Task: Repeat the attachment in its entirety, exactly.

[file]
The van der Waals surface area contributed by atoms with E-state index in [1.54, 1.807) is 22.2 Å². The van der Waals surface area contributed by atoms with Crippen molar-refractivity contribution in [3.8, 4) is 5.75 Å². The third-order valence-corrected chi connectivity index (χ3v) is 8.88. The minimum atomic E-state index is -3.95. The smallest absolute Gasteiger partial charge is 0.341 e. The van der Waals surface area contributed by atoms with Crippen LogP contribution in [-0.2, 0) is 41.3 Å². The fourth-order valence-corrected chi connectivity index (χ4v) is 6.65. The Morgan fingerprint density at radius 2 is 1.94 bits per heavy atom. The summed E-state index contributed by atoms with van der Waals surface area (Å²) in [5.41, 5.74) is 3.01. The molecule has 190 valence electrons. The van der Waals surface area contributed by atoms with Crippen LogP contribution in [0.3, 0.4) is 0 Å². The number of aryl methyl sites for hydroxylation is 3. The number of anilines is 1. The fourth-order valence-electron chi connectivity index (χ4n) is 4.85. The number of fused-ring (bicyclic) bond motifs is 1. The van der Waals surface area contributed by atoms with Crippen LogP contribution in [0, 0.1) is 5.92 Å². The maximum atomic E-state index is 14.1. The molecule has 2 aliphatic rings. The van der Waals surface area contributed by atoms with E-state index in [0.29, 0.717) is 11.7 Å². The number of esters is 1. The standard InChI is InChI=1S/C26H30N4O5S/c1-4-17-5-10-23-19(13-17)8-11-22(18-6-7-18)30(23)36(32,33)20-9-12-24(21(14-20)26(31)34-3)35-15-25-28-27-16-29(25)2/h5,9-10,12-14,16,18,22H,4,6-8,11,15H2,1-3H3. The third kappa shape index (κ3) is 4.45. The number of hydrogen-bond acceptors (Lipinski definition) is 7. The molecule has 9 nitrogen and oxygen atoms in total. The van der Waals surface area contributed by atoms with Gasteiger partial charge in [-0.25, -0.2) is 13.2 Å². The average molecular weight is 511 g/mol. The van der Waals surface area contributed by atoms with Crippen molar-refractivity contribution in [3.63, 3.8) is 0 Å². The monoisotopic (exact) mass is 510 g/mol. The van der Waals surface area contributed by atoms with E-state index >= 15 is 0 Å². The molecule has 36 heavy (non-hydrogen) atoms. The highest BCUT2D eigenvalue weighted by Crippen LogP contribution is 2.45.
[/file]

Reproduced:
The van der Waals surface area contributed by atoms with E-state index in [1.54, 1.807) is 22.2 Å². The van der Waals surface area contributed by atoms with Crippen molar-refractivity contribution in [3.8, 4) is 5.75 Å². The third-order valence-corrected chi connectivity index (χ3v) is 8.88. The minimum atomic E-state index is -3.95. The smallest absolute Gasteiger partial charge is 0.341 e. The van der Waals surface area contributed by atoms with Crippen LogP contribution in [-0.2, 0) is 41.3 Å². The fourth-order valence-corrected chi connectivity index (χ4v) is 6.65. The Morgan fingerprint density at radius 2 is 1.94 bits per heavy atom. The summed E-state index contributed by atoms with van der Waals surface area (Å²) in [5.41, 5.74) is 3.01. The molecule has 190 valence electrons. The van der Waals surface area contributed by atoms with Crippen LogP contribution in [0.3, 0.4) is 0 Å². The number of aryl methyl sites for hydroxylation is 3. The number of anilines is 1. The fourth-order valence-electron chi connectivity index (χ4n) is 4.85. The number of fused-ring (bicyclic) bond motifs is 1. The van der Waals surface area contributed by atoms with Crippen LogP contribution in [0, 0.1) is 5.92 Å². The maximum atomic E-state index is 14.1. The molecule has 2 aliphatic rings. The van der Waals surface area contributed by atoms with E-state index in [0.29, 0.717) is 11.7 Å². The number of esters is 1. The standard InChI is InChI=1S/C26H30N4O5S/c1-4-17-5-10-23-19(13-17)8-11-22(18-6-7-18)30(23)36(32,33)20-9-12-24(21(14-20)26(31)34-3)35-15-25-28-27-16-29(25)2/h5,9-10,12-14,16,18,22H,4,6-8,11,15H2,1-3H3. The third kappa shape index (κ3) is 4.45. The number of hydrogen-bond acceptors (Lipinski definition) is 7. The molecule has 9 nitrogen and oxygen atoms in total. The van der Waals surface area contributed by atoms with Gasteiger partial charge in [-0.25, -0.2) is 13.2 Å². The average molecular weight is 511 g/mol. The van der Waals surface area contributed by atoms with Crippen molar-refractivity contribution in [3.63, 3.8) is 0 Å². The monoisotopic (exact) mass is 510 g/mol. The van der Waals surface area contributed by atoms with E-state index >= 15 is 0 Å². The molecule has 36 heavy (non-hydrogen) atoms. The highest BCUT2D eigenvalue weighted by Crippen LogP contribution is 2.45.